Gears of War 2 features an upgraded multiplayer mode that allows up to ten users to simultaneously play in teams of five-on-five. Gears of War 2 includes most of the multiplayer modes, including Execution, Warzone, Annex and King of the Hill, and adds in three new modes. Guardian is a modified version of Assassination from the original Gears of War, but allows players to continue fighting after the leader has been killed, but losing the ability to respawn. Wingman splits all ten players into five teams of two, where both members of a team play as the same character. Submission, formerly known as Meat Flag, is a version of capture the flag in which players attempt to “down” an enemy controlled by the game’s AI and move its body to their team’s base or objective to earn points. The 10 maps shipped with the game originally are Avalanche, Blood Drive, Day One, Hail, Jacinto, Pavilion, River, Ruins, Security and Stasis A Halo-like matchmaking system has been utilized for the online multiplayer Players can now engage in multiplayer scenarios with any combination of human players and artificial intelligence controlled by the game, with the ability to set the AI’s intelligence level. Horde is a new co-op mode for five players, fighting off waves of attacking Locust together, with each wave becoming more difficult. Horde Mode does not feature bot support as in competitive multiplayer, and can be played alone.

Gears 2 set an extremely high standard for the sequel, Gears of War 3, which is set to release somewhere in 2011. Gears 2 is, together with the Halo franchise, the game that put the Xbox 360 on the map.

06. Batman: Arkham Asylum File:Batman stalk.png

Ah, a game that combines 2 of my passions, video games and comics. Batman Arkham Asylum is the first successful comic-to-video-game adaptation on the next-gen consoles.

Batman: Arkham Asylum is played as an over-the-shoulder, third-person perspective action-adventure game. The player controls Batman as he makes his way around the island and structures of Arkham Asylum. In addition to running, jumping, and crouching, Batman is also able to glide from heights using his cape and use his grapple gun to ascend short heights or escape to gargoyle statues. To track Joker and other enemies, the player can switch in and out of “detective mode”, which activates special visors in Batman’s cowl. In this mode, most of the game world is rendered in darker colors, but objects of interest and people are highlighted, including limited x-ray ability to detect the location of people. Special objects with which Batman can interact, either directly or using various gadgets gained over the course of the game, are also highlighted. In some sections of the game, the detective mode is augmented to detect compounds, fingerprints, and other clues, which are used to direct the player to the next location to explore.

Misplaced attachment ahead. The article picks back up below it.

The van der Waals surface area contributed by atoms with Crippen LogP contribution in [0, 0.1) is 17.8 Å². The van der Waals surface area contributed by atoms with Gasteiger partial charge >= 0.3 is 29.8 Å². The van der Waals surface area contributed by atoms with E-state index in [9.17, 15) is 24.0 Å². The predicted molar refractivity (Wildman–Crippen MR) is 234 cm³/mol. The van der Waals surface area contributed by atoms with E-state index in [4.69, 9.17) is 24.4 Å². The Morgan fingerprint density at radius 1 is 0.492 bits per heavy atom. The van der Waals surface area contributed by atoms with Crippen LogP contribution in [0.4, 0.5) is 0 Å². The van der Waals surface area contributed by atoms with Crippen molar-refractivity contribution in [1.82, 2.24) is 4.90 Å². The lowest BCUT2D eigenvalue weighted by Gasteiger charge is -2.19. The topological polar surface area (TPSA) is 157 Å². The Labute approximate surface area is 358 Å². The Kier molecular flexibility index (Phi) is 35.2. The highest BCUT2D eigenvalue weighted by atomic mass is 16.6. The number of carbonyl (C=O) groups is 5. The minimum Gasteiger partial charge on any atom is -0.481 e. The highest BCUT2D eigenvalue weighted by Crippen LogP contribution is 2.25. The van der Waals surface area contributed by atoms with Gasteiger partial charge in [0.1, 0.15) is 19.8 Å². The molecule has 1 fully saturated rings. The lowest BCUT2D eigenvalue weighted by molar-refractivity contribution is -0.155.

Gadgets include the batarang, an explosive compound sprayer and detonator, grappling gun, and a frequency scanner that can be used to overload security panels. Some of these can be used both during normal exploration of the game world as well as in combat. The game world, though presented in a linear path, allows for exploration at any time, and recently-acquired gadgets can often be used to access areas that were previously inaccessible. Exploration of the world is encouraged by items and clues left by the Riddler for Batman to find; in addition to objects to be collected, some of the Riddler’s riddles require the player to seek out a certain area related to the answer to a riddle and scan it with Batman’s visor. Solving these riddles unlocks additional content for the game, including challenge levels that test the player’s skill at the game’s combat system, as well as character bios, patient interviews, and detailed character trophies. Riddles, as well as defeating foes, also yield experience points, which can then be spent on several possible upgrades to Batman’s arsenal, as well as his health and abilities, at any time.

The game uses a “Freeflow” combat system, accomplished by using three primary buttons: attack, stun and counter to emphasize the primarily physical system of combat that Batman employs. Additionally, Batman is able to use Batarangs and his Bat-Claw as supplemental combat tools that can extend combos. Countering opponents’ attacks can also extend a combo; a brief indicator is shown when playing at Easy and Normal difficulties to indicate when an opponent is ready to attack. By chaining regular and counter-attacks in combos, the player can build up a special experience point multiplier, which increases further if timed well. When this surpasses a specific threshold, the player then has access to an additional special attack that can quickly take down a single foe. Batman can take damage from his foes, and can be knocked out or killed should it fall too low; when combat is completed, Batman regains a portion of his health relative to the experience earned in combat. As the game progresses, Batman battles against opponents with knives and stun rods that require different tactics to deal with, as well as “Titans” that can be ridden on to attack other enemies. Certain enemies will also try to obtain weapons.